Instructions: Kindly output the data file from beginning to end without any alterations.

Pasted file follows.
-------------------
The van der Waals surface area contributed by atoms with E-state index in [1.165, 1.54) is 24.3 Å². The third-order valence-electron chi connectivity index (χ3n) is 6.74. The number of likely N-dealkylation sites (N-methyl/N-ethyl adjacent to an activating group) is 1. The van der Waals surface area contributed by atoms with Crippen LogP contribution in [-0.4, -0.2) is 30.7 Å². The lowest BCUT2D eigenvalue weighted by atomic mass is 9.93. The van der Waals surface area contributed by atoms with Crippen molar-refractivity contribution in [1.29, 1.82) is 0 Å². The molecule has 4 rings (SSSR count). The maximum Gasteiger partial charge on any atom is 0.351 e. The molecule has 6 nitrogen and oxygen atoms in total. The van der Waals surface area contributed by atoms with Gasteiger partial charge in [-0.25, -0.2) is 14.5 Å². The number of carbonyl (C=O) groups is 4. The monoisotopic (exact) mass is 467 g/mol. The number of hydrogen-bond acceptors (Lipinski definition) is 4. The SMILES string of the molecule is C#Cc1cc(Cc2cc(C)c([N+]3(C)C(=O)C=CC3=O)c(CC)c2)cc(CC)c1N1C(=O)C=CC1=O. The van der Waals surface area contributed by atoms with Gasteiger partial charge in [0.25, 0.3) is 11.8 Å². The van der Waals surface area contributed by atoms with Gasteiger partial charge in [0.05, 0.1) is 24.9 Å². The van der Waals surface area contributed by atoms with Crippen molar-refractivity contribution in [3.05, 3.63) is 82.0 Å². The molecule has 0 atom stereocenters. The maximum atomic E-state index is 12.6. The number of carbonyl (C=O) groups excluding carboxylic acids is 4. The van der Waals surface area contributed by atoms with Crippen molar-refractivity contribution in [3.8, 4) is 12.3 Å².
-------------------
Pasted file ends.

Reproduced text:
The van der Waals surface area contributed by atoms with E-state index in [1.165, 1.54) is 24.3 Å². The third-order valence-electron chi connectivity index (χ3n) is 6.74. The number of likely N-dealkylation sites (N-methyl/N-ethyl adjacent to an activating group) is 1. The van der Waals surface area contributed by atoms with Crippen LogP contribution in [-0.4, -0.2) is 30.7 Å². The lowest BCUT2D eigenvalue weighted by atomic mass is 9.93. The van der Waals surface area contributed by atoms with Crippen molar-refractivity contribution in [1.29, 1.82) is 0 Å². The molecule has 4 rings (SSSR count). The maximum Gasteiger partial charge on any atom is 0.351 e. The molecule has 6 nitrogen and oxygen atoms in total. The van der Waals surface area contributed by atoms with Gasteiger partial charge in [-0.25, -0.2) is 14.5 Å². The number of carbonyl (C=O) groups is 4. The monoisotopic (exact) mass is 467 g/mol. The number of hydrogen-bond acceptors (Lipinski definition) is 4. The SMILES string of the molecule is C#Cc1cc(Cc2cc(C)c([N+]3(C)C(=O)C=CC3=O)c(CC)c2)cc(CC)c1N1C(=O)C=CC1=O. The van der Waals surface area contributed by atoms with Gasteiger partial charge in [0.25, 0.3) is 11.8 Å². The van der Waals surface area contributed by atoms with Gasteiger partial charge in [0.05, 0.1) is 24.9 Å². The van der Waals surface area contributed by atoms with Crippen molar-refractivity contribution in [3.05, 3.63) is 82.0 Å². The molecule has 0 atom stereocenters. The maximum atomic E-state index is 12.6. The number of carbonyl (C=O) groups excluding carboxylic acids is 4. The van der Waals surface area contributed by atoms with Crippen molar-refractivity contribution in [3.8, 4) is 12.3 Å².